Venus, as the goddess of beauty, has been celebrated in art and myth for millennia. Now, The Planetary Society and ESA celebrate the imagined rugged beauty of the planet’s natural landscape with the winning entries in the Postcards from Venus art contest in coordination with ESA’s Venus Express mission, en route toward a rendezvous with Venus on 11 April 2006.
Winners were selected in two age groups, youth and adult, with the Grand Prize winner being Tatianna Cwick, age 17, Cape Girardeau, Missouri, USA. Cwick has won a trip for herself and a guardian to the European Space Operations Centre (ESOC) in Darmstadt, Germany, when Venus Express arrives at its destination.
"The title of my artwork is Ominous Beauty," said Cwick. "I think this captures the essence of the planet Venus, with its threatening volcanic environment and unique splendour."
Jocelyne Landeau-Constantin | alfa
Classroom in Stuttgart with Li-Fi of Fraunhofer HHI opened
03.11.2017 | Fraunhofer-Institut für Nachrichtentechnik, Heinrich-Hertz-Institut, HHI
Starting school boosts development
11.05.2017 | Max-Planck-Institut für Bildungsforschung
MPQ scientists achieve long storage times for photonic quantum bits which break the lower bound for direct teleportation in a global quantum network.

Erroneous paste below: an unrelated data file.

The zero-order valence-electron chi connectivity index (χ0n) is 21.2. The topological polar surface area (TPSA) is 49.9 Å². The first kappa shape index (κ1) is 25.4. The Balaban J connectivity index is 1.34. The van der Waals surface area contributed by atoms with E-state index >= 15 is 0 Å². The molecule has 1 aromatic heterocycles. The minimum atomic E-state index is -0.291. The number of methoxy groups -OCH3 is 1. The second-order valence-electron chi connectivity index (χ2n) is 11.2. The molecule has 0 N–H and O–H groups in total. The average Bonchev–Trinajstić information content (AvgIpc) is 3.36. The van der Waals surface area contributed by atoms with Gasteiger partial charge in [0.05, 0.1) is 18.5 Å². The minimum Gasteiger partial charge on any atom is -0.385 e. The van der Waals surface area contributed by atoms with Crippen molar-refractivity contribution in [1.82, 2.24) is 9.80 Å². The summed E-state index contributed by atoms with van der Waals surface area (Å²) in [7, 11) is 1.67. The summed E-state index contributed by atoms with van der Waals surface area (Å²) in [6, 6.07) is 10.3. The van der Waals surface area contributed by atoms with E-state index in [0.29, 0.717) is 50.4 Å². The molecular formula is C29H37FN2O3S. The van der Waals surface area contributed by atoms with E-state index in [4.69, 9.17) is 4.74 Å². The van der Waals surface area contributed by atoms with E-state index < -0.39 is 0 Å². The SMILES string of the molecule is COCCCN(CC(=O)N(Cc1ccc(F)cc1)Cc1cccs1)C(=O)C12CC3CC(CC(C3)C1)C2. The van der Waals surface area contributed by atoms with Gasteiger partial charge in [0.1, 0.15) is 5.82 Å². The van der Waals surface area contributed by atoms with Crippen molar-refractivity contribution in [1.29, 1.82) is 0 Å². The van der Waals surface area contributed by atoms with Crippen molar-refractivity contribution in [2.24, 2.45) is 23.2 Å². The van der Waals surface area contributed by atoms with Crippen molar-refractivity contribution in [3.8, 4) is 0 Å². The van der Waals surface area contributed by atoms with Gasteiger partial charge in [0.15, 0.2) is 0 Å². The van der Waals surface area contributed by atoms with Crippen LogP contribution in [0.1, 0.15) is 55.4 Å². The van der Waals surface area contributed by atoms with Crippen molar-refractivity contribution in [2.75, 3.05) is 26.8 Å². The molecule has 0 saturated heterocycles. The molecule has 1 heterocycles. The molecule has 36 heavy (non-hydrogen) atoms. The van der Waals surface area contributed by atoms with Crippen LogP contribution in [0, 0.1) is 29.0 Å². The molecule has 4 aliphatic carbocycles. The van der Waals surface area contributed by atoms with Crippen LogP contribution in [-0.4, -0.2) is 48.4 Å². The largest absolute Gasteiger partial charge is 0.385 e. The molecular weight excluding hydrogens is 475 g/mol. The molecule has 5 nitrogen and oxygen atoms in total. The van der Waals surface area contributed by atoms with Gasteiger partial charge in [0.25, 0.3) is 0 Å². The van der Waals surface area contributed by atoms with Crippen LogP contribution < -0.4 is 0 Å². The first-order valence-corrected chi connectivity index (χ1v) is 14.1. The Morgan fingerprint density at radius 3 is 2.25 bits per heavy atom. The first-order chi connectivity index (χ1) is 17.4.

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The miniaturization of the current technology of storage media is hindered by fundamental limits of quantum mechanics. A new approach consists in using so-called spin-crossover molecules as the smallest possible storage unit. Similar to normal hard drives, these special molecules can save information via their magnetic state. A research team from Kiel University has now managed to successfully place a new class of spin-crossover molecules onto a surface and to improve the molecule’s storage capacity. The storage density of conventional hard drives could therefore theoretically be increased by more than one hundred fold. The study has been published in the scientific journal Nano Letters.
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With innovative experiments, researchers at the Helmholtz-Zentrums Geesthacht and the Technical University Hamburg unravel why tiny metallic structures are extremely strong
Light-weight and simultaneously strong – porous metallic nanomaterials promise interesting applications as, for instance, for future aeroplanes with enhanced...
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